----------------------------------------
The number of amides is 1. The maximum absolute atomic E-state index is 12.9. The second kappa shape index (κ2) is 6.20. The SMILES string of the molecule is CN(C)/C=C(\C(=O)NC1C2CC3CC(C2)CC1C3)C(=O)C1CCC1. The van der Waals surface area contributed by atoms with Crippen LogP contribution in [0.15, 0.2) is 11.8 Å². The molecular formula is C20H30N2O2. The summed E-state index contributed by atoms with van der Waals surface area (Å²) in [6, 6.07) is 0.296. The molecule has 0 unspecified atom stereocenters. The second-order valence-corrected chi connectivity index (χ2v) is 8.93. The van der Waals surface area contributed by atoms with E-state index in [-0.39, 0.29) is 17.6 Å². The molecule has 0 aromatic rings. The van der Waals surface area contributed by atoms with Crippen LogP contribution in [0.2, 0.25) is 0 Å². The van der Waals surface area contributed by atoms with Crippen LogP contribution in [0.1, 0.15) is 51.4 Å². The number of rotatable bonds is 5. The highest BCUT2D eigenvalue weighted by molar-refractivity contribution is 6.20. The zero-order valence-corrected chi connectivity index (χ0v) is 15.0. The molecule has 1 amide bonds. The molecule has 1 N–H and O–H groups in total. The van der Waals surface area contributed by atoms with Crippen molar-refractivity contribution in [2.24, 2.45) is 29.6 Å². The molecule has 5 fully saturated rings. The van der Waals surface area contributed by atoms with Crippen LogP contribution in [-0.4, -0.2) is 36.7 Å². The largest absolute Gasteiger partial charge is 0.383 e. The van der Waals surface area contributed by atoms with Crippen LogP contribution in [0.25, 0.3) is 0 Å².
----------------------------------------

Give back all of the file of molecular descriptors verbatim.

The number of amides is 1. The maximum absolute atomic E-state index is 12.9. The second kappa shape index (κ2) is 6.20. The SMILES string of the molecule is CN(C)/C=C(\C(=O)NC1C2CC3CC(C2)CC1C3)C(=O)C1CCC1. The van der Waals surface area contributed by atoms with Crippen LogP contribution in [0.15, 0.2) is 11.8 Å². The molecular formula is C20H30N2O2. The summed E-state index contributed by atoms with van der Waals surface area (Å²) in [6, 6.07) is 0.296. The molecule has 0 unspecified atom stereocenters. The second-order valence-corrected chi connectivity index (χ2v) is 8.93. The van der Waals surface area contributed by atoms with E-state index in [-0.39, 0.29) is 17.6 Å². The molecule has 0 aromatic rings. The van der Waals surface area contributed by atoms with Crippen LogP contribution in [0.2, 0.25) is 0 Å². The van der Waals surface area contributed by atoms with Crippen LogP contribution in [0.1, 0.15) is 51.4 Å². The number of rotatable bonds is 5. The highest BCUT2D eigenvalue weighted by molar-refractivity contribution is 6.20. The zero-order valence-corrected chi connectivity index (χ0v) is 15.0. The molecule has 1 amide bonds. The molecule has 1 N–H and O–H groups in total. The van der Waals surface area contributed by atoms with Crippen molar-refractivity contribution in [2.24, 2.45) is 29.6 Å². The molecule has 5 fully saturated rings. The van der Waals surface area contributed by atoms with Crippen LogP contribution in [-0.4, -0.2) is 36.7 Å². The largest absolute Gasteiger partial charge is 0.383 e. The van der Waals surface area contributed by atoms with Crippen LogP contribution in [0.25, 0.3) is 0 Å².